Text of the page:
In NEJM this week, researchers in Germany and Ireland report on a study on the links between chemoresistance in advanced colorectal cancer and function of the genes TFAP2E and DKK4. Alterations in TFAP2E are common in several human cancers, and DKK4 — a potential downstream target of TFAP2E — has been implicated in resistance to chemotherapy, the team says. For this study, the researchers analyzed the expression and function of TFAP2E in colorectal cancer cell lines and in patients with the disease. They found that TFAP2E was hypermethylated in 51 percent of the patients in the initial cohort, which was associated with decreased expression of the gene in primary and metastatic colorectal cancer cell lines and tissue samples. In addition, cell lines that over-expressed DKK4 were increasingly resistant to the chemotherapy fluorouracil, though not irinotecan or oxaliplatin. "TFAP2E hypermethylation is associated with clinical nonresponsiveness to chemotherapy in colorectal cancer," the authors write. "Functional assays confirm that TFAP2E-dependent resistance is mediated through DKK4. In patients who have colorectal cancer with TFAP2E hypermethylation, targeting of DKK4 may be an option to overcome TFAP2E-mediated drug resistance."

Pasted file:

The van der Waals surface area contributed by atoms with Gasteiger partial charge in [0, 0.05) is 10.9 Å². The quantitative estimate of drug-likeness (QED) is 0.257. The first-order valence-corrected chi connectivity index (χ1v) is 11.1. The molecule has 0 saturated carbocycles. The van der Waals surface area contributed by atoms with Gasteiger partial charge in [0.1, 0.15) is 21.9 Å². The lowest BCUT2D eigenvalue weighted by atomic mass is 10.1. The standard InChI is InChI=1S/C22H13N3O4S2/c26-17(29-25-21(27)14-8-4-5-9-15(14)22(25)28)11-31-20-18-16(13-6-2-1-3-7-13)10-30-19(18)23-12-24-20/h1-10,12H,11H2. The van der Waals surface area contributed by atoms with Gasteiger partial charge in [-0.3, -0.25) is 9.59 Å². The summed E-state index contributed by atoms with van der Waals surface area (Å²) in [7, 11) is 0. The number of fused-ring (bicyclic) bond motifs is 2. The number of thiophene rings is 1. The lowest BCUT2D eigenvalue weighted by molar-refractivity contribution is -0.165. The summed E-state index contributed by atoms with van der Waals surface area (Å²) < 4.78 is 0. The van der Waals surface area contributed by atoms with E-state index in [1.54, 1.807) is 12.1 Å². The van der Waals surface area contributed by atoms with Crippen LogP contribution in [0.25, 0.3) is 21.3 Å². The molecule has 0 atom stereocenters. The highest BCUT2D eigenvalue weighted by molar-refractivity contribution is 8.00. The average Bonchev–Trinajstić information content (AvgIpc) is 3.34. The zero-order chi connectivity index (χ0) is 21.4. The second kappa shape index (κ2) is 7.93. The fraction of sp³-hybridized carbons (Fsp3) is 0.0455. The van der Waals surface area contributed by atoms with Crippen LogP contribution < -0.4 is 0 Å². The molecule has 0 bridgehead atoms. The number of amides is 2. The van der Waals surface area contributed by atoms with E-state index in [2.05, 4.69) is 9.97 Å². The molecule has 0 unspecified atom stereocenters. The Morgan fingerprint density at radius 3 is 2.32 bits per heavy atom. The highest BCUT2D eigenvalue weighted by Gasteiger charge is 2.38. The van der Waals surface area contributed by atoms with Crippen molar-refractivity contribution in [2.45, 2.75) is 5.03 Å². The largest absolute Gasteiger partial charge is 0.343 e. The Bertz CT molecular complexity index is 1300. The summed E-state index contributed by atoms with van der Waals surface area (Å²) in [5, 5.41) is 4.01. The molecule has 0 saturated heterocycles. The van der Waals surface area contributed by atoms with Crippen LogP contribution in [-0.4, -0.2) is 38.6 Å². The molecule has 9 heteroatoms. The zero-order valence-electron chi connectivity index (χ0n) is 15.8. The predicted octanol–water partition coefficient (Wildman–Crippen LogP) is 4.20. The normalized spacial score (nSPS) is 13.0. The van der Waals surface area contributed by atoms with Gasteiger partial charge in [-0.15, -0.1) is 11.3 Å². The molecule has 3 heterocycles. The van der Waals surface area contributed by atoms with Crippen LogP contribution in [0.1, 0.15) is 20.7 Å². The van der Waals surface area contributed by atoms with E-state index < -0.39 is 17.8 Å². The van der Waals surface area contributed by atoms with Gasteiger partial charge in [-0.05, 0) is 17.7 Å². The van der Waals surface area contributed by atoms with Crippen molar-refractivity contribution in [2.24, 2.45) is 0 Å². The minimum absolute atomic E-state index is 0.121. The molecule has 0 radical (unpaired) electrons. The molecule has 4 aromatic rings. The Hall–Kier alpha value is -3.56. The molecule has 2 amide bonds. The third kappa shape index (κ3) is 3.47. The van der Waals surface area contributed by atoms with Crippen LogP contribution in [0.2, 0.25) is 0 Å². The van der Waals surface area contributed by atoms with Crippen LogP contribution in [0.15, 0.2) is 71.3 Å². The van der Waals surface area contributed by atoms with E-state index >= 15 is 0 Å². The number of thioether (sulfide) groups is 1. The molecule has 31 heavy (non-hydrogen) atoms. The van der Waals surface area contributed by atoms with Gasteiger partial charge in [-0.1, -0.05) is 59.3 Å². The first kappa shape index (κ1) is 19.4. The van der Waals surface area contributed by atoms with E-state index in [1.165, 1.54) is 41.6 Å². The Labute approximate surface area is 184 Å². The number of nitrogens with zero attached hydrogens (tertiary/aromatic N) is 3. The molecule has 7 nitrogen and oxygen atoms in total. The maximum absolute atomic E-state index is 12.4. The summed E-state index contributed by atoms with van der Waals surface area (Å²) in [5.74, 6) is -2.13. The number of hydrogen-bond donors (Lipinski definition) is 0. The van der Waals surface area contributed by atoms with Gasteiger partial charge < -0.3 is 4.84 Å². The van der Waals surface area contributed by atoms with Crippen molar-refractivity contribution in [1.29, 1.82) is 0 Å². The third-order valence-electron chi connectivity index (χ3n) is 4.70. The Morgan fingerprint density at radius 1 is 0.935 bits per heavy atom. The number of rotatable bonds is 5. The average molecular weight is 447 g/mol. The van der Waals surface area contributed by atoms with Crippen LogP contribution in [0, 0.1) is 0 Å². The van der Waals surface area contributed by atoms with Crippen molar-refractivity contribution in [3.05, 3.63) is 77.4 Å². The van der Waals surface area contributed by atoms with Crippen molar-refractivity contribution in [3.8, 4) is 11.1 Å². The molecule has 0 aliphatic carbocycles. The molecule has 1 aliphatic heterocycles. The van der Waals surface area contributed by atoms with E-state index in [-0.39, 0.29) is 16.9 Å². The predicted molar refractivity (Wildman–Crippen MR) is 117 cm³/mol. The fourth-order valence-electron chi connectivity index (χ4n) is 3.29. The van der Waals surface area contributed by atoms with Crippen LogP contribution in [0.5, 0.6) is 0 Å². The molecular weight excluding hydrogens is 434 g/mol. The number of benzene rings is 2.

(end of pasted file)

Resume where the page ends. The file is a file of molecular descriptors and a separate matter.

In a letter to NEJM this week, three French researchers write that they have found acquired TET2 mutations in human myeloid cancers and T-cell lymphomas, which may help explain the genetic basis of these conditions. The researchers investigated the DNMT3A gene, which is also mutated in human myeloid cancers, and found that a majority of patients they studied who had DNMT3A mutations also had TET2 mutations. "The association between the two mutations was significant," the authors write. "Our data extend the common mutations linking T-cell lymphoma and myeloid cancer and provide a further basis for the molecular classification of T-cell lymphomas. They also suggest an oncogenic cooperation between TET2 and DNMT3A mutations that may involve deregulation of the cytosine methylation and demethylation processes."